Photoblog: a story of southern destruction

A story of southern destruction

By Linde Zuidema, Bioenergy campaigner, FERN

Seeing is believing, and witnessing first-hand the devastating effect that the European Union’s renewable energy policy is having on the forests and wetlands of the Southeast United States, offers overwhelming evidence of the urgent need to act.

To reduce greenhouse gas emissions and meet “clean” energy targets, the EU has pursued a policy since 2009 which massively incentivises burning woody biomass for heating and electricity.  This policy is placing untenable pressure on forests, while mounting evidence shows that rather than decrease emissions, it can actually increase them.

In the South Eastern US states of North and South Carolina and Virginia the problem is particularly acute.

Here, weak forest regulations and the EU’s voracious demand for biomass, are leading to the clearances of trees, which are transported to nearby plants and turned into pellets to be shipped across the ocean and burned in European power stations. Exports of wood pellets from the US to the EU grew from 0.53 to 3.89 million tons between 2009 and 2014. Most of this is sourced from the south US.

A recent study published by the European Commission, Environmental implications of the increased reliance of the EU on biomass from the Southeast US, highlighted the possible impacts, underlining the risks to biodiversity, of deforestation and forest degradation, to resource efficiency and to greenhouse gas performance. It showed that the EU’s bioenergy demand is likely to increase the pressure on (hardwood) forests in the Southeast US.

The reality of this is clear in these photos, which show how parts of this ecologically rich and stunningly beautiful area are being transformed into bleak and desolate wastelands.

The EU is now weighing up options for how to meet its new target of drawing 27 per cent of its energy from renewable sources by 2030.

As Fern has consistently argued, the EU should be focusing on real solutions to climate change, such as focusing on reducing energy demand and developing other renewables, instead of burning trees from overseas.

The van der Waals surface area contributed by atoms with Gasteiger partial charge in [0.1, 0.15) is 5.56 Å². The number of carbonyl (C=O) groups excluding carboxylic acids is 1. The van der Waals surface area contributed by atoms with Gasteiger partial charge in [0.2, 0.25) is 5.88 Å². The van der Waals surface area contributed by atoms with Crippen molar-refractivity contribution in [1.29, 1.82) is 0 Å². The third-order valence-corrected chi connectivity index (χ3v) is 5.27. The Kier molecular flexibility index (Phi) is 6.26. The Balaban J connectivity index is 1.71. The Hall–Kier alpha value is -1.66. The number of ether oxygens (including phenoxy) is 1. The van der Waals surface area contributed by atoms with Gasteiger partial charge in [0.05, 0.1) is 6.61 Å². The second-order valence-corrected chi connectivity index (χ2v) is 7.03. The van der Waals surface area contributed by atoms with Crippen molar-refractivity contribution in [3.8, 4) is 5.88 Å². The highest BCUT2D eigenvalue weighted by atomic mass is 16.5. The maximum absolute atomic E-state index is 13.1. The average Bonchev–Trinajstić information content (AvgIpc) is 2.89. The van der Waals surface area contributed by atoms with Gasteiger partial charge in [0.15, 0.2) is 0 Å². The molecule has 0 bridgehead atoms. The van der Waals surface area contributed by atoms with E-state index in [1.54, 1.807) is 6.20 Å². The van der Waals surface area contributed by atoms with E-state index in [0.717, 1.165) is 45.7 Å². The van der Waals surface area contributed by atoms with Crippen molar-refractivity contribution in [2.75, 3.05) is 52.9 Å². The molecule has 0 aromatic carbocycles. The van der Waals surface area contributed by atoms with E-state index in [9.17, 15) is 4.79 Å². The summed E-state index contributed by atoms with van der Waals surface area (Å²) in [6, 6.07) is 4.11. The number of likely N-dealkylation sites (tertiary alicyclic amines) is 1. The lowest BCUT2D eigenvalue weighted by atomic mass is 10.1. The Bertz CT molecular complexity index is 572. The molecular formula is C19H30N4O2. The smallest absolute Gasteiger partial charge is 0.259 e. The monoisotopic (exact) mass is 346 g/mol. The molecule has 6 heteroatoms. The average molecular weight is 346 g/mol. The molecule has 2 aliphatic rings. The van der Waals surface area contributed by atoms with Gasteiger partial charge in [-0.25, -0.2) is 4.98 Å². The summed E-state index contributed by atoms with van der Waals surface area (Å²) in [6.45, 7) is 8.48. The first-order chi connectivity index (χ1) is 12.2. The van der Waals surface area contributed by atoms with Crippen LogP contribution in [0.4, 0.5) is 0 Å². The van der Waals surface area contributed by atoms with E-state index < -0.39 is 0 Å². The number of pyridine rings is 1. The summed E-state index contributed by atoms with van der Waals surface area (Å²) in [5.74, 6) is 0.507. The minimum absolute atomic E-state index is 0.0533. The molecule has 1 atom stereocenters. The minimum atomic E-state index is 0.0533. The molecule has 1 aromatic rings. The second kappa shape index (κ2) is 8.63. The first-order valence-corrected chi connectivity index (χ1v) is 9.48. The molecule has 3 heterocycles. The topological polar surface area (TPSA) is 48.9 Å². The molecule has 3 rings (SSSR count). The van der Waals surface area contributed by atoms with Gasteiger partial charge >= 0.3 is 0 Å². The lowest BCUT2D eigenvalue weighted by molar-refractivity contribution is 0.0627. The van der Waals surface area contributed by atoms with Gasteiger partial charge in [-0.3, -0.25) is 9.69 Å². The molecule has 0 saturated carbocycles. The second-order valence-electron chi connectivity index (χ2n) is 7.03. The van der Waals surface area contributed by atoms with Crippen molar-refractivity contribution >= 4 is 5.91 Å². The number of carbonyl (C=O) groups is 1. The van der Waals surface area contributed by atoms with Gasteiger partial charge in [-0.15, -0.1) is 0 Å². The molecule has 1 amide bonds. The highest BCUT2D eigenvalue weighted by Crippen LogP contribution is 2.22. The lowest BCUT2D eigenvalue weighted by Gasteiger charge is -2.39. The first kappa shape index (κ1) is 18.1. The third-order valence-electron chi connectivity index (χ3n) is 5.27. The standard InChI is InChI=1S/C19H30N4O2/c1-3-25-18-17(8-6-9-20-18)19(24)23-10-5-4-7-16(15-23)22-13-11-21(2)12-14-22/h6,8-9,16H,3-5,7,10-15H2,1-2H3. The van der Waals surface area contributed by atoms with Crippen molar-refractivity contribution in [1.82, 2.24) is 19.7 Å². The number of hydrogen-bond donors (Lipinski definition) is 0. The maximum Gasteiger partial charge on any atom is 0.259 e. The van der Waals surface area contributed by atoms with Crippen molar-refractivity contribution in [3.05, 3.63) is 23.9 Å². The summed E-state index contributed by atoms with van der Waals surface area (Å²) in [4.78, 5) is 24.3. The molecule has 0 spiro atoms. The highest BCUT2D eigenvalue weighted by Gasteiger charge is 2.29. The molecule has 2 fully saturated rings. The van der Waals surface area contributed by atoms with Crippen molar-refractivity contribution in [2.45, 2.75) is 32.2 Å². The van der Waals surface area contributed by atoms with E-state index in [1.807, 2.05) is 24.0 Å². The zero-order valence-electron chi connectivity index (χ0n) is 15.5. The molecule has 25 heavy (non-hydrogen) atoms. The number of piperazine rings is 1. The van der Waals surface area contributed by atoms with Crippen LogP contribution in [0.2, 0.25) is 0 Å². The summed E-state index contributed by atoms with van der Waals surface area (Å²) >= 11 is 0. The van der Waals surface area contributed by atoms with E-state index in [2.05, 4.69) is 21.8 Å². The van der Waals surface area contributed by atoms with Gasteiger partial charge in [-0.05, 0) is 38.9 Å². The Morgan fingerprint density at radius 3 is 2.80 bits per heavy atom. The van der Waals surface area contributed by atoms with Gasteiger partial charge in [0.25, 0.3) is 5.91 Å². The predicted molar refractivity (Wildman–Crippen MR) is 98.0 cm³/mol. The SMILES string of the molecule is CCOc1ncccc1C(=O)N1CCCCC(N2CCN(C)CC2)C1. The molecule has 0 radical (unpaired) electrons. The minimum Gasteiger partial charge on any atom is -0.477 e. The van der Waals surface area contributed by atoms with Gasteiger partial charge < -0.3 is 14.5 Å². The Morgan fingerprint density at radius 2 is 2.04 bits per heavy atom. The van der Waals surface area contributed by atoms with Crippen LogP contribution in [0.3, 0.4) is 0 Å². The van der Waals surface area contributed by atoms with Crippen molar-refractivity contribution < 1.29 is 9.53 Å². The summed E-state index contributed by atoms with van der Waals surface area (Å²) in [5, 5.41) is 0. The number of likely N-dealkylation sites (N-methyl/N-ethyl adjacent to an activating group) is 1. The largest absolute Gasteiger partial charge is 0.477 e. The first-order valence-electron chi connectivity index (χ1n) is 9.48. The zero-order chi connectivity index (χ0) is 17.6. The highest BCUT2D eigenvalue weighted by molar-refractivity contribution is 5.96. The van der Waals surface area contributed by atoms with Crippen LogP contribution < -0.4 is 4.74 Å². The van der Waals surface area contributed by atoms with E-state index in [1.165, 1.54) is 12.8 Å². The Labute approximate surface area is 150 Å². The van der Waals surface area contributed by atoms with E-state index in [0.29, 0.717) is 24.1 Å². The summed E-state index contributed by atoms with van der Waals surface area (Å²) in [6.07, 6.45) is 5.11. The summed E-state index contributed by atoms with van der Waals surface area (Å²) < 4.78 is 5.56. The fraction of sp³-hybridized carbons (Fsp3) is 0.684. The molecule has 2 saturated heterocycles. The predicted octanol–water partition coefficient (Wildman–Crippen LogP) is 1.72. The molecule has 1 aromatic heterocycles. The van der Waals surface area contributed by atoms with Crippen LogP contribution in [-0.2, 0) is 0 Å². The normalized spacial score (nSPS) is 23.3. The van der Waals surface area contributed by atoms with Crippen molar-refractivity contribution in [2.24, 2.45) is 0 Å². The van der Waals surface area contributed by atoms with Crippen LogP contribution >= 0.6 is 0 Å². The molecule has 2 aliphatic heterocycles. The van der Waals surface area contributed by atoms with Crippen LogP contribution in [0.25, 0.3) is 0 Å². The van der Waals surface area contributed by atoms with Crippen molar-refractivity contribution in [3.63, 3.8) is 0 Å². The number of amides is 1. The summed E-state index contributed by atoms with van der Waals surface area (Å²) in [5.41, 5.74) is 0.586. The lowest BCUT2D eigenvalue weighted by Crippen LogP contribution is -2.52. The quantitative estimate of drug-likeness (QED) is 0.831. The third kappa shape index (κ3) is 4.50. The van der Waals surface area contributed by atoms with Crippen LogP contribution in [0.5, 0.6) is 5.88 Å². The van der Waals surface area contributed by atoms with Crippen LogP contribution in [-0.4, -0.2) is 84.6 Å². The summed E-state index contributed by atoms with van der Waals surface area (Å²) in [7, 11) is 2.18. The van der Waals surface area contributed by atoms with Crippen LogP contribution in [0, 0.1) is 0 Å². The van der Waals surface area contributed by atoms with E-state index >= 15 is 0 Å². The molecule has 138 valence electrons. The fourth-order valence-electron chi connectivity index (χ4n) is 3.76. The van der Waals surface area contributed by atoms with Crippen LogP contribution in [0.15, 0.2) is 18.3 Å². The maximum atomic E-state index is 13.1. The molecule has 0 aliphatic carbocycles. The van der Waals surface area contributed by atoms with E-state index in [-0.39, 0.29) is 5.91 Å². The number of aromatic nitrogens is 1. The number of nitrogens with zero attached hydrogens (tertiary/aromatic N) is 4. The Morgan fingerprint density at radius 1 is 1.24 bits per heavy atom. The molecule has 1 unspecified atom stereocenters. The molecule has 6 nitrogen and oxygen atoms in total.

The Black River stretches for around 80 kilometres through North Carolina and lies in an area of spectacular natural beauty.


These wetland forests are a haven of biodiversity and a variety of trees, including dogwoods, oak and cypress trees.


But they – and their surrounding forests and the ecosystems they support – are under threat by the European Union’s energy demands, with the harvesting of hardwoods to feed EU bioenergy demand forecast to increase, according to a recent study published by the European Commission.


This wetland forest by the Roanoke River has been clearcut, revealing that there is little control over how highly biodiverse forests are being managed.


The southern forests of the Unites States are being logged at four times the rate of South America’s rainforests. Most of these forests are on private land and the destruction is happening with few rules and little oversight.


As reported by Dogwood Alliance, these hardwoods have been clearcut for Enviva, the world’s largest wood pellet manufacturer, which has production plants in nearby towns Ahoskie, North Carolina and Southampton, Virginia.


Richly diverse forests are being razed and converted into monoculture pine plantations. Among the wreckage of tree stumps new pine shoots can be seen. This can cause significant biodiversity loss as well as changes to the carbon stored belowground, as the EC study showed.


The damage to ecosystems and the once flourishing wildlife here is irreparable.


Wood is piled high before being pulverized into dried pellets mostly for shipment to Europe.


Each year the Enviva plant in Southampton Virginia has a production capacity of 510,000 metric tons of pellets. Around 85 per cent of the US wood pellet exports go to the UK and most are burned at Drax, the country’s biggest power station.


Up in Flames – How biomass burning wrecks Europe’s forests, reveals how forests across Europe and in the US are being pillaged and their wood used for energy because of EU policies for promoting renewable electricity and heating with the aim to reduce greenhouse-gas emissions. Interested to know more?



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